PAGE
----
Cumberland Mountains

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Map showing the Cumberland Mountains

The Cumberland Mountains are a mountain range in the southeastern section of the Appalachian Mountains. They are located in western Virginia, eastern edges of Kentucky, and eastern middle Tennessee, including the Crab Orchard Mountains. Their highest peak, with an elevation of 4145 feet (1263 m) [2] above mean sea level, is Black Mountain, which is located near Lynch in Harlan County, Kentucky.

According to the USGS, the Cumberland Mountain range is 131 miles (211 km) long (211 km) and 20 miles (32 km) wide (32 km), bounded by Russell Fork River on the northeast, Pound River and Powell River on the southeast, Cove Creek on the southwest, and Tackett Creek, Cumberland River, Poor Fork Cumberland River, and Elkhorn Creek on the northwest. The crest of the range forms the Kentucky and Virginia boundary from the Tennessee border to Russell Fork River.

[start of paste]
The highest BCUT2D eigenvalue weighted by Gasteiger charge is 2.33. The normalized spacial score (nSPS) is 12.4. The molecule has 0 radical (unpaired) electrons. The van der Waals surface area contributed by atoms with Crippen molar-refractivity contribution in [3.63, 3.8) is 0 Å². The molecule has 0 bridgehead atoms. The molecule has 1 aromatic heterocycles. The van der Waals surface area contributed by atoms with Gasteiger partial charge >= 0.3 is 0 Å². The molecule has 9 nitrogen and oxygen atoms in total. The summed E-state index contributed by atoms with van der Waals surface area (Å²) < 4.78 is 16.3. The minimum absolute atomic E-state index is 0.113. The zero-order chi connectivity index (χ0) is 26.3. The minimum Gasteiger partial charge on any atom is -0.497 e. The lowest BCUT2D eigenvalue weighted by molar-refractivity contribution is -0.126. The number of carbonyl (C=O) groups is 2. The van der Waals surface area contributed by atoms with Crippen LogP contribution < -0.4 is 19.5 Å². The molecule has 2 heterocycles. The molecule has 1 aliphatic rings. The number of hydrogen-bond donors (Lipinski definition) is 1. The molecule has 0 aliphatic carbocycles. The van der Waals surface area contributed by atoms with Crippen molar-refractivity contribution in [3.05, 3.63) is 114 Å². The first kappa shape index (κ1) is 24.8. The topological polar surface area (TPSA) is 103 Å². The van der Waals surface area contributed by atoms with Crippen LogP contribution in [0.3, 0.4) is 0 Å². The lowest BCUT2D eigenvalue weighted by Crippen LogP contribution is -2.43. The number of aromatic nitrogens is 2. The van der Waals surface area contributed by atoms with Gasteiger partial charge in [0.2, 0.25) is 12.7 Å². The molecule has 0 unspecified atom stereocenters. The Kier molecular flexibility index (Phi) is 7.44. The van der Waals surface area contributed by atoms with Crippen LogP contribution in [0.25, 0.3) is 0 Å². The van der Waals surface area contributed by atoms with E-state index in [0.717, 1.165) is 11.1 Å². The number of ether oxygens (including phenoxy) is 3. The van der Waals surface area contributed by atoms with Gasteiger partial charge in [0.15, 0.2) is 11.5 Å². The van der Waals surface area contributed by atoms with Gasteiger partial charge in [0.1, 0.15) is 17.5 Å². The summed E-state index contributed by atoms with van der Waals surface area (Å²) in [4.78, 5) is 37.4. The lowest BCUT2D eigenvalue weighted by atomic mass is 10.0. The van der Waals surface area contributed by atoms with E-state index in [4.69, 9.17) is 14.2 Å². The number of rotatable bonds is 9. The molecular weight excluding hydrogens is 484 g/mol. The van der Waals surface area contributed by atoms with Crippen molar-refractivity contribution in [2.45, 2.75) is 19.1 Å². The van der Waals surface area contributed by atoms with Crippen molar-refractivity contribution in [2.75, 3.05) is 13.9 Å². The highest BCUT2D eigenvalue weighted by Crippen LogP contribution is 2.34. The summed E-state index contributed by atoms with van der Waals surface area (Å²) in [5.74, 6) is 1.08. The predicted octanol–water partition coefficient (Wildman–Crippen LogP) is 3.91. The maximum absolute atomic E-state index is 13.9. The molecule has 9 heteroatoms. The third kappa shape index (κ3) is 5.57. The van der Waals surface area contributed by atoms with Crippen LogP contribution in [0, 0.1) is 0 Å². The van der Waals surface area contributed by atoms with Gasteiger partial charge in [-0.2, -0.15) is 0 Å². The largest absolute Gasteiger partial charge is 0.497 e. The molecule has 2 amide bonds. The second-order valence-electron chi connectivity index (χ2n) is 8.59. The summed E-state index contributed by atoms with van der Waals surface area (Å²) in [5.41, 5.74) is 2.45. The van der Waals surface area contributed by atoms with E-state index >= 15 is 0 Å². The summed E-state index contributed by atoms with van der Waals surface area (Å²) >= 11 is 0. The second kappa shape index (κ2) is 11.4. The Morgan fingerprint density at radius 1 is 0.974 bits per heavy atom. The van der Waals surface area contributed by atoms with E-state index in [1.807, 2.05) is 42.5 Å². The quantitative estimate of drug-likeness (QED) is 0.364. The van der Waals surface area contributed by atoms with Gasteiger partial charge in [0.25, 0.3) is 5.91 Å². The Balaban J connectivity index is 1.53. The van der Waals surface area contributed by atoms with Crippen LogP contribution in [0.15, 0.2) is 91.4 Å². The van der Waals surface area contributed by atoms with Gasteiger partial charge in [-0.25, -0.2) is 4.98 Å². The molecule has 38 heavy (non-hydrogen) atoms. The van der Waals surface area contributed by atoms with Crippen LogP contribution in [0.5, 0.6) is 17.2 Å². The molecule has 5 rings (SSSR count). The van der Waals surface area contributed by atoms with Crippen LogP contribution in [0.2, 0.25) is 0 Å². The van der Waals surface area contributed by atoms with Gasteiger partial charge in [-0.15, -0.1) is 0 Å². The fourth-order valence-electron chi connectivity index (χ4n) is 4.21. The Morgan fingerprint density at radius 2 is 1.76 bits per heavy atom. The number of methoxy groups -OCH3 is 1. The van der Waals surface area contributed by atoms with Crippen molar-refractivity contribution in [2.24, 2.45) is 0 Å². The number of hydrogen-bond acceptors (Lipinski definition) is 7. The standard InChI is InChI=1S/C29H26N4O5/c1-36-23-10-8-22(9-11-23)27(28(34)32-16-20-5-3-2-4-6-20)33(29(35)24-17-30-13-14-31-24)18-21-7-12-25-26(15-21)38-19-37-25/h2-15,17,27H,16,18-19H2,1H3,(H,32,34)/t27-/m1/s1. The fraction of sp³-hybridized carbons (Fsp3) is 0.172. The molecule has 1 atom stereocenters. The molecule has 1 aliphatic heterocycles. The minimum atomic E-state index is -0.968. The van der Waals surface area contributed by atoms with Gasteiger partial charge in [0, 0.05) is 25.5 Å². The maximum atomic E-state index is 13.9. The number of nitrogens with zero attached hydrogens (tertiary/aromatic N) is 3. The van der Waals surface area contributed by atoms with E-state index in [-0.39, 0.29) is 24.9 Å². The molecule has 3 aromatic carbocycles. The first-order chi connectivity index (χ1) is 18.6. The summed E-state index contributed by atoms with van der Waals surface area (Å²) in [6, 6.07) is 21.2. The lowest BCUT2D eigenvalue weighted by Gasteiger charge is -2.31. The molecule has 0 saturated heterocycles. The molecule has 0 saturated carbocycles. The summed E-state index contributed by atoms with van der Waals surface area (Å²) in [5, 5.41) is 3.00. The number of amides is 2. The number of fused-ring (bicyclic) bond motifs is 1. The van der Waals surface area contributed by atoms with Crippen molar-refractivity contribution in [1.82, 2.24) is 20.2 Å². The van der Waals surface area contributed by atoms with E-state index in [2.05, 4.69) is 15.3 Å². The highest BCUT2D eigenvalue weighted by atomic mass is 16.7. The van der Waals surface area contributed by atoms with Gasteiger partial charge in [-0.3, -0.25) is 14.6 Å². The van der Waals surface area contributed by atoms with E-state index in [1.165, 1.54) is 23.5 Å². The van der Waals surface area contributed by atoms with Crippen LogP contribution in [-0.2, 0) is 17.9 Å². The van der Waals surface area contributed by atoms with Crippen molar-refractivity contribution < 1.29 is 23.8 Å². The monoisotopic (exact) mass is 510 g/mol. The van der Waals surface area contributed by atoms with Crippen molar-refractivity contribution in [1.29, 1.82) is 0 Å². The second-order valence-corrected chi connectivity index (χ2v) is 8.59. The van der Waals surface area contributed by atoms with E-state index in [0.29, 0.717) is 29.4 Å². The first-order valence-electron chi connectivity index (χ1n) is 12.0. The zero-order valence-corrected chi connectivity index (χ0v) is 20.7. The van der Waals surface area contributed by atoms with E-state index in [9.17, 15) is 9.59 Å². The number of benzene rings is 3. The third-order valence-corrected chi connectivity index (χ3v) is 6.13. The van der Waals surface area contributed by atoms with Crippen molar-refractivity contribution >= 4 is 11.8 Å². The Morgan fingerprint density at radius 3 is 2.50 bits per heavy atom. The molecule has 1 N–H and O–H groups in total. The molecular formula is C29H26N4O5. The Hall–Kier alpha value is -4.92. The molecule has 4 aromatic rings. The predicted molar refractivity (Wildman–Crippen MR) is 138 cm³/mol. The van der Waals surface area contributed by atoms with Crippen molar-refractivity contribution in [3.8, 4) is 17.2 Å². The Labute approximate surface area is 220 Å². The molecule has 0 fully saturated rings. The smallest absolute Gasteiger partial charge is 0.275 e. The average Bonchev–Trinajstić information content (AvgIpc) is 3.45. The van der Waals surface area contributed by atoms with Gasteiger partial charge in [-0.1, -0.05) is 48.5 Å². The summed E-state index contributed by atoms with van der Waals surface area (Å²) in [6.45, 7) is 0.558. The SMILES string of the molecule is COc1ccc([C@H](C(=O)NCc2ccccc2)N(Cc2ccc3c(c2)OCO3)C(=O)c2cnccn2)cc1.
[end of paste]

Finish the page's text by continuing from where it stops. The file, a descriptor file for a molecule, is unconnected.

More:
Variant names of the Cumberland Mountains include Cumberland Mountain, Cumberland Range, Ouasioto Mountains, Ouasiota Mountains, Laurel Mountain, and Pine Mountain.


Geology and physiography

The Cumberland Mountains are a physiographic section of the larger Appalachian Plateau province, which in turn is part of the larger Appalachian physiographic division.[1] Oak Ridge National Laboratory (Oak Ridge, Tennessee) is involved with the conservation of the mixed mesophytic forests within the Northern Cumberland Plateau. The conservation organizations include, The Nature Conservancy, the Doris Duke Charitable Foundation, and the Natural Resources Defense Council with focus on the Cumberland Plateau.[2]

Further reading


  1. "Physiographic divisions of the conterminous U. S.". U.S. Geological Survey. Retrieved 2007-12-06. 
  2. ORNL Report: Druckenbrod, D.L. and V.H. Dale. 2004. Sustaining the landscape: a method for comparing current and desired future conditions of forest ecosystems in the North Cumberland Plateau and Mountains. ORNL/TM-2004/314. Oak Ridge National Laboratory, Oak Ridge, TN. 37 pages. [1] (4/28/2009)

See also

  • Cumberland Plateau
  • "Science In Your Backyard: Kentucky" U.S. Department of the Interior | U.S. Geological Survey, July 3, 2006, retrieved August 27, 2006]
  • [ USGS GNIS - Cumberland Mountain]
  • Sustaining the Landscape: A Comparison of Current and Desired Future Conditions of Forest Ecosystems in the North Cumberland Plateau: Virginia Dale, Dan Druckenbrod, and Lisa Olsen, Environmental Sciences Division, Oak Ridge National Laboratory [3]